Now that the third season of the award-winning BBC One television series Killing Eve has finished airing, I am wondering if season three was warranted? In order to give proper consideration to this point at issue, it was necessary to revisit the 16 episodes making up seasons one and two and then consider the content of the most recent season. To summarize the plot of Killing Eve in a sentence, when a trained assassin is hunted by an unconventional and inexperienced intelligence officer, the two women click.
For those who have not yet seen any of Killing Eve, I will attempt to reveal no spoilers.
Phoebe Waller-Bridge, Emerald Fennell—they are the lead writers, the show runners, the executive producers-- and others who have worked to make this series a success—describe Killing Eve as a character study. Indeed, it is the depth with which each character is presented that turns a series that could have been a gory crime comedy-drama into a fascinating and unique depiction of a beautiful young psychopathic assassin who has chosen the name Villanelle (played by Jodie Comer) and Eve Polastri, whom the viewer meets as a forty-something bureaucrat in London whose job with MI5 is fairly boring and whose marriage is warm but hardly exciting. Eve is played by Sandra Oh. The character of Eve has her own vulnerability, and even an odd dark side.
These two characters quickly become a sizzling, if long-distant, couple. Is it a physical attraction, an obsession? Could it be love? Through the entire series, this issue is explored. As Villanelle carries out assassination after assassination all across Europe, and as Eve is promoted to leading exhilarating projects for MI6 tracking female assassins, Killing Eve never forgets its primary aim: exploring the relationship between Villanelle and Eve. The times that Villanelle and Eve meet are filled with high sensory excitement. The final episode of each of the three seasons brings Villanelle and Eve to a particularly dramatic moment.
In the first two seasons, Villanelle makes herself clear: “I’m not normal. I don’t feel things.” At a telling moment, Eve divulges to her: “I know you are a psychopath.” Ah, but you should never tell a psychopath that you know what they are…. Violence ensues. The violence throughout the series is gruesome but comic, too– not dissimilar to the violence in a Tarantino film.
Several strong characters contribute to making the series a dazzler. Carolyn Martens, played by Fiona Shaw, is an enigmatic MI6 leader. Shaw’s interpretation of Carolyn is breath-taking.
Unlike some series where women play the main roles and men are ignored or made less likable, Killing Eve offers males in well-developed, appealing roles. The most significant is Kim Bodnia as Konstantin, Villanelle’s handler and Carolyn’s mate of sorts. He has such a screen presence that I am making it my business to see more of his work. We learn about Carolyn and Konstantin mainly in the first two seasons, although season three adds frosting to the cake.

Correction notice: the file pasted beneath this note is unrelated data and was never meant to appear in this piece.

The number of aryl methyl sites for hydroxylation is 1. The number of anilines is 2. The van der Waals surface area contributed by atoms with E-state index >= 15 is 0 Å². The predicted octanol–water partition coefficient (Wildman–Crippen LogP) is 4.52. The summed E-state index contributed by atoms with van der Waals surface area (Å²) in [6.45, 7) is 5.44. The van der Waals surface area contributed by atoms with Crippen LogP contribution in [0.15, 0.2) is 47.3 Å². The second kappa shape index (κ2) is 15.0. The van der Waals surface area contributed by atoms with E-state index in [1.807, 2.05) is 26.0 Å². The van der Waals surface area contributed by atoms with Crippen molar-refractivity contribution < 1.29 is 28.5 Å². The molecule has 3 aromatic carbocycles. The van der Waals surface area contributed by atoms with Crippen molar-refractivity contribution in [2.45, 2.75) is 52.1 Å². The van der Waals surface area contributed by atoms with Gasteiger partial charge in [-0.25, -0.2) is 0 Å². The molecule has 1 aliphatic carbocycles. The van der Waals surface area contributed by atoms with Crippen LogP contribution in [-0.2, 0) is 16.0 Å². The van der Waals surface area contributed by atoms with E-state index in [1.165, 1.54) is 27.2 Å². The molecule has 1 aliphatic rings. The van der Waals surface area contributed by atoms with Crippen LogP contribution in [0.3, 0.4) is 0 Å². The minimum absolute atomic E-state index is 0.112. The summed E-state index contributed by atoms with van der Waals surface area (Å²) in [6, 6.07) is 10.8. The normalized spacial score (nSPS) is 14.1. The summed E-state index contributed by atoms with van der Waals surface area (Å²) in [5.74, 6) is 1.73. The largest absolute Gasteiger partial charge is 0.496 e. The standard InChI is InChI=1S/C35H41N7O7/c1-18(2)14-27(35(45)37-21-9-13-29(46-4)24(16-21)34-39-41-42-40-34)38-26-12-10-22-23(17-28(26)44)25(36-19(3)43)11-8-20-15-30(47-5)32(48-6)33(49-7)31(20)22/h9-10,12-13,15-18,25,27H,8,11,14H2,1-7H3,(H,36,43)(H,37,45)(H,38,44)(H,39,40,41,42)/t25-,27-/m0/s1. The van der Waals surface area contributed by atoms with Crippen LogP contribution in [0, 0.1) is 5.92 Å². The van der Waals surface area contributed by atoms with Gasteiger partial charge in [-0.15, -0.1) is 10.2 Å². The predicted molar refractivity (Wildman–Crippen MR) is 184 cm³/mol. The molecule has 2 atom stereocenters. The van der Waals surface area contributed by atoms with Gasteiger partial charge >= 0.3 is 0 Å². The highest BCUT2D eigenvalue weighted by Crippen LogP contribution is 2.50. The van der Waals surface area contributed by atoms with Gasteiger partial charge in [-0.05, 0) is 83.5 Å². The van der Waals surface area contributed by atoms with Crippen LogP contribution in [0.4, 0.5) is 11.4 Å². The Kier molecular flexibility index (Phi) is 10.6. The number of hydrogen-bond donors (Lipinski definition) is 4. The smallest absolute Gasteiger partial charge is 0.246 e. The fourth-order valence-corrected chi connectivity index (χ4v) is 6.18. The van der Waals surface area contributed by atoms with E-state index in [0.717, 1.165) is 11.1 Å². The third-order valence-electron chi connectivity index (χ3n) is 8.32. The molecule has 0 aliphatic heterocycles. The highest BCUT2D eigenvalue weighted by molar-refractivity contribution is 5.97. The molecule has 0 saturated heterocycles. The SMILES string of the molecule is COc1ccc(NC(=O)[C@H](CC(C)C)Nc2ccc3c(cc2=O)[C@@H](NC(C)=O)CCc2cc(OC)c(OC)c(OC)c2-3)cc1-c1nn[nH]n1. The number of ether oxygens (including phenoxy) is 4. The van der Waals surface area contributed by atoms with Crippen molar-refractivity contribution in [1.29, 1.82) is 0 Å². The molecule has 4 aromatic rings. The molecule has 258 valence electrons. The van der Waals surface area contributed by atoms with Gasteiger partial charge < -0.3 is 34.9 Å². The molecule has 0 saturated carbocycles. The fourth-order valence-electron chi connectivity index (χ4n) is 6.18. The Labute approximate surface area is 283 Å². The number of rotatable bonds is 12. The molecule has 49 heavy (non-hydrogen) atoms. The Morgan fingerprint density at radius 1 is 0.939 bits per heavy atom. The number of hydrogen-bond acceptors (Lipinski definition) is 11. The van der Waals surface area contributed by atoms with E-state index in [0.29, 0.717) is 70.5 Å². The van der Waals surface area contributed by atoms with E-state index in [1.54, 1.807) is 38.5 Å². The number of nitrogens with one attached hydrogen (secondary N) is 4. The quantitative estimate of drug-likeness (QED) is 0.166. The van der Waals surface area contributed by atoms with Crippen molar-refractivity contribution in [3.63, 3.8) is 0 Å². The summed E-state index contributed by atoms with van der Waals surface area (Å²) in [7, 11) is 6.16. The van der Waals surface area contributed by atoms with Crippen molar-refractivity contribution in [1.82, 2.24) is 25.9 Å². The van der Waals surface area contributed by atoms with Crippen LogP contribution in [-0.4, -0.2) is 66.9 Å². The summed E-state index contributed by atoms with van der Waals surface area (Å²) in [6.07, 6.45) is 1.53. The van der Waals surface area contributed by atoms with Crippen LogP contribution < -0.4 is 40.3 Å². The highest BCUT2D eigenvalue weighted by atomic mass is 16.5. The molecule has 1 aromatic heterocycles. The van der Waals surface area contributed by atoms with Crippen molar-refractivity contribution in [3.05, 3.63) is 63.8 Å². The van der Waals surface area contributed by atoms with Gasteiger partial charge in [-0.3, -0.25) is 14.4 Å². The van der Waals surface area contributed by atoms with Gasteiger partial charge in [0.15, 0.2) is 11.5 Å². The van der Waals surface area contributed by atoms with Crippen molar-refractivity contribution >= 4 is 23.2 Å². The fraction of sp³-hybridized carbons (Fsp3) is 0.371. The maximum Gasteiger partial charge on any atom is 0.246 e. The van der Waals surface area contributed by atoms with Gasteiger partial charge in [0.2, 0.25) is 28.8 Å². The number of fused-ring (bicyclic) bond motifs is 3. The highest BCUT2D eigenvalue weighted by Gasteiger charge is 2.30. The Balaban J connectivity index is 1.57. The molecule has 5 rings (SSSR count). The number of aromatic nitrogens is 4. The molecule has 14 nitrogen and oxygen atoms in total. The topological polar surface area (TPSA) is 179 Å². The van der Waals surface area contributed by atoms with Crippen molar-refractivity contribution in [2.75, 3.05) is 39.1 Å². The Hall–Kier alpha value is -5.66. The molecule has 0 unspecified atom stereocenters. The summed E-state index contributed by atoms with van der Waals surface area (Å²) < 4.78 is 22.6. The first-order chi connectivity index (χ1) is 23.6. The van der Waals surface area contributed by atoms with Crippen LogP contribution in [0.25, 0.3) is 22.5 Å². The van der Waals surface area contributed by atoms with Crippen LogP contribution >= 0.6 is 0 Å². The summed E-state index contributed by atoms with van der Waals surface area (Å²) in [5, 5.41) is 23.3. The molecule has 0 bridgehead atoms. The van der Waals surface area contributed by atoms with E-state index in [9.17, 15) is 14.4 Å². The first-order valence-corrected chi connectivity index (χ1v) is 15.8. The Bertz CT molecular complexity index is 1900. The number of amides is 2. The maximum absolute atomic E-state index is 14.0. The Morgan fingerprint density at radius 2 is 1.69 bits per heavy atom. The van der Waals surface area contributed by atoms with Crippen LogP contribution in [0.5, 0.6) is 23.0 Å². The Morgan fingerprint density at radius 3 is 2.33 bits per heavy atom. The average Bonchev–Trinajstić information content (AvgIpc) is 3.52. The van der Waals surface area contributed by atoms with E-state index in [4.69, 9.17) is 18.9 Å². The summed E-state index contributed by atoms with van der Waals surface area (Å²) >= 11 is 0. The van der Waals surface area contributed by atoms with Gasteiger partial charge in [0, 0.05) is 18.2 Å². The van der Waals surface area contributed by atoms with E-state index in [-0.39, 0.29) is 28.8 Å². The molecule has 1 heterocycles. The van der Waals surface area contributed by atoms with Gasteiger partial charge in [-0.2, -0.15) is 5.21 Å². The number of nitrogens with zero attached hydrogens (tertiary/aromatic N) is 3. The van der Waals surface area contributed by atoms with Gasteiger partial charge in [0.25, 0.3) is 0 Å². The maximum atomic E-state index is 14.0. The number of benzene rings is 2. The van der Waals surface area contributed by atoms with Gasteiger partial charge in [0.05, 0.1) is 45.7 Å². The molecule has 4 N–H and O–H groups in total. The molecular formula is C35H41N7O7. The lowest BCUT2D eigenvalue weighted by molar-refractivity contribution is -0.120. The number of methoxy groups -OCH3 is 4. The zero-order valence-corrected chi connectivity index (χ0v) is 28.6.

The intelligence organizations are presented in very shrouded, confusing ways. The organizations are mysterious, and include a powerful international group called The Twelve.
In the first two seasons, the viewer is given more than sufficient examples of Villanelle’s assassinations, her quirky personality,and often strangely childlike expressions. Whether Villanelle’s character is capable of growth is questionable. Eve’s character does grow. Well, it’s a growth or it’s a deterioration. In fact, one of the show’s creators has said that the real question is who is killing Eve. She may be killing herself! This matter is addressed in very interesting ways during the first two seasons.
Those who have seen season three, available on Hulu, likely will find it entertaining but largely made up of more-of-the-same, along with some rather dramatic filler about Villanelle’s background. The vital information of Killing Eve is revealed magnificently in the first two seasons. And so I conclude that Killing Eve is a work of art complete in two seasons. However, because Killing Eve is a commercial television series, not a museum piece, as long as viewers crave more, there will be more. Season four arrives next year.
Audrey Kupferberg is a film and video archivist and appraiser. She is lecturer emeritus and the former director of Film Studies at the University at Albany and co-authored several entertainment biographies with her husband and creative partner, Rob Edelman.
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